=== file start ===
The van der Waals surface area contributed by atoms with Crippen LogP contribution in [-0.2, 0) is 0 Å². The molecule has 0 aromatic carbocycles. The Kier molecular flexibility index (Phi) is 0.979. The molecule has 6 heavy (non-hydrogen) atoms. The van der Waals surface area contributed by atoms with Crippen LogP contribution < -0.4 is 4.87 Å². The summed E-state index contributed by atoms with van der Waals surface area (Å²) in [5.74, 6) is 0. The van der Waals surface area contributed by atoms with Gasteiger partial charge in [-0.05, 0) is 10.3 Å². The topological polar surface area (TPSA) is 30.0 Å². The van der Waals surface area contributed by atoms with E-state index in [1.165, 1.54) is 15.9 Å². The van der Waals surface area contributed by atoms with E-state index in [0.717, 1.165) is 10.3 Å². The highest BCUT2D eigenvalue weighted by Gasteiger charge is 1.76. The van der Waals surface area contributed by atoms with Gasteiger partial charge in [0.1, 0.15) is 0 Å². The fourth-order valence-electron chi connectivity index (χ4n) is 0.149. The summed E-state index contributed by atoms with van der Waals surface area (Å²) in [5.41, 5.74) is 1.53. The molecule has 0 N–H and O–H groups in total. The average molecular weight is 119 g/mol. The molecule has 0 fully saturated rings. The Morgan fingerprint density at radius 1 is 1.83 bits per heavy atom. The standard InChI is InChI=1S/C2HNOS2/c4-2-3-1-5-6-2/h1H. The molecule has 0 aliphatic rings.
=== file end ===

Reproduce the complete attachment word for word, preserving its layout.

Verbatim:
The van der Waals surface area contributed by atoms with Crippen LogP contribution in [-0.2, 0) is 0 Å². The molecule has 0 aromatic carbocycles. The Kier molecular flexibility index (Phi) is 0.979. The molecule has 6 heavy (non-hydrogen) atoms. The van der Waals surface area contributed by atoms with Crippen LogP contribution < -0.4 is 4.87 Å². The summed E-state index contributed by atoms with van der Waals surface area (Å²) in [5.74, 6) is 0. The van der Waals surface area contributed by atoms with Gasteiger partial charge in [-0.05, 0) is 10.3 Å². The topological polar surface area (TPSA) is 30.0 Å². The van der Waals surface area contributed by atoms with E-state index in [1.165, 1.54) is 15.9 Å². The van der Waals surface area contributed by atoms with E-state index in [0.717, 1.165) is 10.3 Å². The highest BCUT2D eigenvalue weighted by Gasteiger charge is 1.76. The van der Waals surface area contributed by atoms with Gasteiger partial charge in [0.1, 0.15) is 0 Å². The fourth-order valence-electron chi connectivity index (χ4n) is 0.149. The summed E-state index contributed by atoms with van der Waals surface area (Å²) in [5.41, 5.74) is 1.53. The molecule has 0 N–H and O–H groups in total. The average molecular weight is 119 g/mol. The molecule has 0 fully saturated rings. The Morgan fingerprint density at radius 1 is 1.83 bits per heavy atom. The standard InChI is InChI=1S/C2HNOS2/c4-2-3-1-5-6-2/h1H. The molecule has 0 aliphatic rings.